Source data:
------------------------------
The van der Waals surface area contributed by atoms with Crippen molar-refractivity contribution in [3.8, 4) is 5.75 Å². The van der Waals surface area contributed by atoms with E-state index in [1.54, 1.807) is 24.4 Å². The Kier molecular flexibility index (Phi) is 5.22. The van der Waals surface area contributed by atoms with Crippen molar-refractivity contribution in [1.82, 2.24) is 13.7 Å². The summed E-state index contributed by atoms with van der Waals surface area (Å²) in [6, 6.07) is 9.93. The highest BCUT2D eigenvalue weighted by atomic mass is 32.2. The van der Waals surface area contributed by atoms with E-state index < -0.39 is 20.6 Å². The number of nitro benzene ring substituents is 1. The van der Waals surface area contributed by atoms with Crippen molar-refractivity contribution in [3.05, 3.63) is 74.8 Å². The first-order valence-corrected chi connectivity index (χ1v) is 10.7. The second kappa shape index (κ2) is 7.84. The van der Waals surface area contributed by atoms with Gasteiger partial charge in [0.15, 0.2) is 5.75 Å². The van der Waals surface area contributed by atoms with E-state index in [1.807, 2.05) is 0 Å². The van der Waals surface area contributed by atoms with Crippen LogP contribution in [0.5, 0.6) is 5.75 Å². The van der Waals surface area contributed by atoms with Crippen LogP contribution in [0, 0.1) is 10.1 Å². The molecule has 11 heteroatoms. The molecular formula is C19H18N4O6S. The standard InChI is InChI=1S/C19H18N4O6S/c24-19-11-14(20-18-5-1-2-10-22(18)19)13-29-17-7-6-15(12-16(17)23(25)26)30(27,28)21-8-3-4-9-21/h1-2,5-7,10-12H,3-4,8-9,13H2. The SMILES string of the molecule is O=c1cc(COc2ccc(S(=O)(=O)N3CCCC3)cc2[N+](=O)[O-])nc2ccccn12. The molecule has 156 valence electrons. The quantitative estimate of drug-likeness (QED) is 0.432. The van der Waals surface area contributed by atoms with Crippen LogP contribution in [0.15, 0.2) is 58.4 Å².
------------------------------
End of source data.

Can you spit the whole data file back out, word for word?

The van der Waals surface area contributed by atoms with Crippen molar-refractivity contribution in [3.8, 4) is 5.75 Å². The van der Waals surface area contributed by atoms with E-state index in [1.54, 1.807) is 24.4 Å². The Kier molecular flexibility index (Phi) is 5.22. The van der Waals surface area contributed by atoms with Crippen molar-refractivity contribution in [1.82, 2.24) is 13.7 Å². The summed E-state index contributed by atoms with van der Waals surface area (Å²) in [6, 6.07) is 9.93. The highest BCUT2D eigenvalue weighted by atomic mass is 32.2. The van der Waals surface area contributed by atoms with E-state index < -0.39 is 20.6 Å². The number of nitro benzene ring substituents is 1. The van der Waals surface area contributed by atoms with Crippen molar-refractivity contribution in [3.05, 3.63) is 74.8 Å². The first-order valence-corrected chi connectivity index (χ1v) is 10.7. The second kappa shape index (κ2) is 7.84. The van der Waals surface area contributed by atoms with Gasteiger partial charge in [0.15, 0.2) is 5.75 Å². The van der Waals surface area contributed by atoms with E-state index in [1.807, 2.05) is 0 Å². The van der Waals surface area contributed by atoms with Crippen LogP contribution in [0.5, 0.6) is 5.75 Å². The van der Waals surface area contributed by atoms with Crippen LogP contribution in [0, 0.1) is 10.1 Å². The molecule has 11 heteroatoms. The molecular formula is C19H18N4O6S. The standard InChI is InChI=1S/C19H18N4O6S/c24-19-11-14(20-18-5-1-2-10-22(18)19)13-29-17-7-6-15(12-16(17)23(25)26)30(27,28)21-8-3-4-9-21/h1-2,5-7,10-12H,3-4,8-9,13H2. The SMILES string of the molecule is O=c1cc(COc2ccc(S(=O)(=O)N3CCCC3)cc2[N+](=O)[O-])nc2ccccn12. The molecule has 156 valence electrons. The quantitative estimate of drug-likeness (QED) is 0.432. The van der Waals surface area contributed by atoms with Crippen LogP contribution in [0.15, 0.2) is 58.4 Å².